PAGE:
But first, we had to put our game faces on for our big end-of-season dodgeball tournament.
I'm the girl on the right that looks like she's doing a bad dance move, not playing dodgeball. My teammates are much more intimidating.
We didn't take home the big trophy but we've got our sights on next season. After our early exit from dodgeball I enjoyed a bridal shower for a long time friend, which left Sunday for grouting.
After finishing up the tiling over the last two (or was it three?) weekends, we were ready to grout.
Here's the shower before grout.
|Again, not sure why I'm obsessed with this blue tape.|
After grout. Its starting to look like a real shower!
I don't know what the spot is in the center. Something is on our camera lens. Maybe taking pictures with mortar- and grout-covered hands is a bad idea?
We still need to seal the grout and caulk the joints, but we're very close to being finished. Grouting was a straight forward process.
three buckets (one for grout, two for water)
rag (to keep your hands clean if you're messy like me)
grout (look at the box to see how much you'll need)
We used white sanded grout between the big tiles and white non sanded grout between the little tiles (the sand would scratch the little glass tiles). I was worried it would look funny but the two different types of grout blend together well.
I love those little tiles!
We started with the sanded grout on the big tiles, and then did the little tiles with the non sanded grout. We just mixed it according to the package directions using the putty knife and a bucket (very clear instructions). Matt used the rubber float to push the grout into the joints.
All the tips we read said to go at a diagonal (compared to the tile) with the rubber float. This is true, it helps fill the space between the tiles better. Matt also found that using the short end was easier - he had more control and it actually helped save time. As Matt filled the joints with grout, I followed him with a sponge to clean up the lines and tiles.
Wait about 10 minutes after grouting to start with the sponge. Sponge off the tiles in a circular motion; this will prevent you from taking too much grout out of the joints. I'm very impatient and wanted to "shape" the lines of grout with the sponge, but it was much better to lightly sponge in a circular motion and let the grout even out naturally.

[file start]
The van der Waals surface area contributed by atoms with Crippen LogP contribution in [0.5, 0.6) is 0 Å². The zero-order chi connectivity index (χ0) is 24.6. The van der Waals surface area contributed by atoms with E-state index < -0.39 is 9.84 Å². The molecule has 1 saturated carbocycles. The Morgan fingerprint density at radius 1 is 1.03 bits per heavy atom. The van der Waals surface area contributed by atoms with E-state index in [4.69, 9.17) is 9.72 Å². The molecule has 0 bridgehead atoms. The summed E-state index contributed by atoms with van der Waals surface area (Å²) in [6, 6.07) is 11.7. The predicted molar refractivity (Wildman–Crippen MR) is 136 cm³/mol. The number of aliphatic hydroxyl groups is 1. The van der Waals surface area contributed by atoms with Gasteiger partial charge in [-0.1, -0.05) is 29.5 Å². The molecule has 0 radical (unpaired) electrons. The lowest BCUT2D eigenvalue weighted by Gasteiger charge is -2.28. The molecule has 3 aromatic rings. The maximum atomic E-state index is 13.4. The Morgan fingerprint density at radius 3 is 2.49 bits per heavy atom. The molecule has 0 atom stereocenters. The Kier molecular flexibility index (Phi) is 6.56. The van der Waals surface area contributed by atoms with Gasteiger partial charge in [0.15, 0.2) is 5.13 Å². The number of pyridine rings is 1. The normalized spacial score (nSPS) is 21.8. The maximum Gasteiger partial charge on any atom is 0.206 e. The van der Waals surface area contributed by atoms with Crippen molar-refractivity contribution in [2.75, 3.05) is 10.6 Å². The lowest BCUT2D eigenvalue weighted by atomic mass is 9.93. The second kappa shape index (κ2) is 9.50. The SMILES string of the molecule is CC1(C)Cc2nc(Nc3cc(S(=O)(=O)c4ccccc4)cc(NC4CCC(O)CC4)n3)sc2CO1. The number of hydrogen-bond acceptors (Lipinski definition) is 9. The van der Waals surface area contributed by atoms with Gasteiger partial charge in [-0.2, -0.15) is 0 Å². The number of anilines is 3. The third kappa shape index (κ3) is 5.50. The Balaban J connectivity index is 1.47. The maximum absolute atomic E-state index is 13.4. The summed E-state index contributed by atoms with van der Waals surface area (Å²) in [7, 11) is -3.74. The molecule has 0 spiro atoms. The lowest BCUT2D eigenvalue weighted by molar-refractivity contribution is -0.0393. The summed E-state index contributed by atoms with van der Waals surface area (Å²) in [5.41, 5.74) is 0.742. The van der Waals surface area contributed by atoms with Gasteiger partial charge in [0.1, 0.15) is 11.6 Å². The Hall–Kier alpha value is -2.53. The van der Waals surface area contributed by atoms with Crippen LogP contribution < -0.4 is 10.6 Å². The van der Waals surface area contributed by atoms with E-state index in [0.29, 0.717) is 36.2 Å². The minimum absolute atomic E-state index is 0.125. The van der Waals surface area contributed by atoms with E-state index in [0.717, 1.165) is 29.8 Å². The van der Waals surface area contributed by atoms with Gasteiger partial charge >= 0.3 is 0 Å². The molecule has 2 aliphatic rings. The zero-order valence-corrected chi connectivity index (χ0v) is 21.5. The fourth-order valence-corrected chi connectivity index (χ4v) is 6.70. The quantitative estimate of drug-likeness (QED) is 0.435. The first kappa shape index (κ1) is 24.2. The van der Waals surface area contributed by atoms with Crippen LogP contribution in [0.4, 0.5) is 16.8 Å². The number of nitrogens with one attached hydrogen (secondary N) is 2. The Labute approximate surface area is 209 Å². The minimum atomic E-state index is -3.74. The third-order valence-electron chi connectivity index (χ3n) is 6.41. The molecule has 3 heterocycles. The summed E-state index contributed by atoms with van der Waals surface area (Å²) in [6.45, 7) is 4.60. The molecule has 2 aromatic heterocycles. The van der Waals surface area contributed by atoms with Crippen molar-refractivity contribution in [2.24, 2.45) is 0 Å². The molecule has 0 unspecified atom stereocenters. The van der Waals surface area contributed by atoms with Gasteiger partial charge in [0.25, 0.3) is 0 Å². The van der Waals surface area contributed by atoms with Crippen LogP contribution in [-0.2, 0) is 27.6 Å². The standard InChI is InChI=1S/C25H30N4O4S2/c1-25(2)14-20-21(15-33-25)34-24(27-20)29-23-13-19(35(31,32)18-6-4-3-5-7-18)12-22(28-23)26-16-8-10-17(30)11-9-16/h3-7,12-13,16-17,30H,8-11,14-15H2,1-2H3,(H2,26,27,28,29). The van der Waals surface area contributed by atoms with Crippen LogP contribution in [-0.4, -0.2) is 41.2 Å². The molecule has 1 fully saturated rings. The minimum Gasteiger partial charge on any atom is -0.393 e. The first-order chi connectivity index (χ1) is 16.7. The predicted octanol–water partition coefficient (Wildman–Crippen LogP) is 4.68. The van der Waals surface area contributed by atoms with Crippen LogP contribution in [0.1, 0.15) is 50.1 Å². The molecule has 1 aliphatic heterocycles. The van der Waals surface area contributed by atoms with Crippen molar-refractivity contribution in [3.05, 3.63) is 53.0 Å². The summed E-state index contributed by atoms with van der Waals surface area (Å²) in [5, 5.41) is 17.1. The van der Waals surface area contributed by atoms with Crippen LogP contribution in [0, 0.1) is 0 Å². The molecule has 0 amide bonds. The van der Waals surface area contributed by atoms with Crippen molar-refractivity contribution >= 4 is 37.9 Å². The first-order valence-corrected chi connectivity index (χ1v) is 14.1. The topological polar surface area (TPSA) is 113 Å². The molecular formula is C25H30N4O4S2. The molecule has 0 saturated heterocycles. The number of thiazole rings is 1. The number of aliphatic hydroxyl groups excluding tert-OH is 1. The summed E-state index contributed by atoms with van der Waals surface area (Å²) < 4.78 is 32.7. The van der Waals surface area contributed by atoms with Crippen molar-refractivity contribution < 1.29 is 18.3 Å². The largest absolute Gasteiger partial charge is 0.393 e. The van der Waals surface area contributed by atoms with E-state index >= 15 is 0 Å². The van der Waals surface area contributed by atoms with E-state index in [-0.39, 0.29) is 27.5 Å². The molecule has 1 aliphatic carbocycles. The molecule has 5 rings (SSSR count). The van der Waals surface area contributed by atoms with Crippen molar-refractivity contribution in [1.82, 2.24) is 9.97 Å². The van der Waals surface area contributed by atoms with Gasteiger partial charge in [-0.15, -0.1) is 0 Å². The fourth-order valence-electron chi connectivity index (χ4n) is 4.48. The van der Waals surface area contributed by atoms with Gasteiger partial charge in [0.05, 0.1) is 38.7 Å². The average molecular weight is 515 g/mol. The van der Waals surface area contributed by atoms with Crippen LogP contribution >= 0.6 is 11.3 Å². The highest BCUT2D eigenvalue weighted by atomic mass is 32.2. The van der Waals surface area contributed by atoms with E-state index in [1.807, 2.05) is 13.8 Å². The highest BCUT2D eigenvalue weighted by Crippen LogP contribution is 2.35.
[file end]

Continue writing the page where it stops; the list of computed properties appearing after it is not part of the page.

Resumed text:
Rinse your sponge out a lot! We had two buckets of water. One for the first rinse to get the grout off the sponge, and the second for a clean rinse.
Because we were working together, we were able to tackle the whole shower at once. If you're working alone, I highly recommend grouting in sections. After about 25 minutes the grout really started to set which would make it difficult to sponge off.
About 2 hours later you'll see a haze drying on your tiles. You can buff this off with a dry cheesecloth to make your tiles shiny again.
Wear a mask when you do this (and all tile work I think). There is lots of dust during this step and the silica in the grout is bad for your lungs.
That's it! We still need to caulk the joints and seal the grout. We'll caulk the joints tomorrow, to clean up the corners and seal the tile to the tub and plumbing.
|This space will disappear with the caulk.|
Once we've completed these steps and replaced the plumbing fixtures, I'll be so happy to show you the before and after of our first attempt at tiling! Then its on to the rest of the bathroom...
I hope everyone had a great, jam-packed weekend like us, but with more sleep!
PS. If anyone has tips for cleaning a camera lens please let me know! Its just a point and shoot, not a big lens.
Update: To see the last step in our shower redo, click here.
This post is linked up at The DIY Show Off and Tatertots and Jello. Pin It